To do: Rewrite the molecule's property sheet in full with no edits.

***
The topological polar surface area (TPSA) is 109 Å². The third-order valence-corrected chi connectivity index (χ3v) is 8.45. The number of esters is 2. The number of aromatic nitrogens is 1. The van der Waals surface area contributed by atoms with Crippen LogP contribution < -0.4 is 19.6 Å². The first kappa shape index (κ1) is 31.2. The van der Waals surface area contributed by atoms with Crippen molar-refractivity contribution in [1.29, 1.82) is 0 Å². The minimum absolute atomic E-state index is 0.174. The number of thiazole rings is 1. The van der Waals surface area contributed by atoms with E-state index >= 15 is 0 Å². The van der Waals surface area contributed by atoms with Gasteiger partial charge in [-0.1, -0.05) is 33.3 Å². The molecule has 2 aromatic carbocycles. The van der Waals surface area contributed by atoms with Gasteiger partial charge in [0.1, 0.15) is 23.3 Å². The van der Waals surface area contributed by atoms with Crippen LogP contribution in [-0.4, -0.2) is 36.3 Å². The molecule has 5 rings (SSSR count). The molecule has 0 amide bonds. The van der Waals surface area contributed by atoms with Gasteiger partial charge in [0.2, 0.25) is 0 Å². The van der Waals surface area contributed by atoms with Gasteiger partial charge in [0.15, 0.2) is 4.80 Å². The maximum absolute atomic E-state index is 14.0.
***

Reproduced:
The topological polar surface area (TPSA) is 109 Å². The third-order valence-corrected chi connectivity index (χ3v) is 8.45. The number of esters is 2. The number of aromatic nitrogens is 1. The van der Waals surface area contributed by atoms with Crippen LogP contribution < -0.4 is 19.6 Å². The first kappa shape index (κ1) is 31.2. The van der Waals surface area contributed by atoms with Crippen molar-refractivity contribution in [1.29, 1.82) is 0 Å². The minimum absolute atomic E-state index is 0.174. The number of thiazole rings is 1. The van der Waals surface area contributed by atoms with E-state index >= 15 is 0 Å². The van der Waals surface area contributed by atoms with Gasteiger partial charge in [-0.1, -0.05) is 33.3 Å². The molecule has 2 aromatic carbocycles. The van der Waals surface area contributed by atoms with Gasteiger partial charge in [0.1, 0.15) is 23.3 Å². The van der Waals surface area contributed by atoms with Crippen LogP contribution in [-0.4, -0.2) is 36.3 Å². The molecule has 5 rings (SSSR count). The molecule has 0 amide bonds. The van der Waals surface area contributed by atoms with Gasteiger partial charge in [0.2, 0.25) is 0 Å². The van der Waals surface area contributed by atoms with Gasteiger partial charge in [0.15, 0.2) is 4.80 Å². The maximum absolute atomic E-state index is 14.0.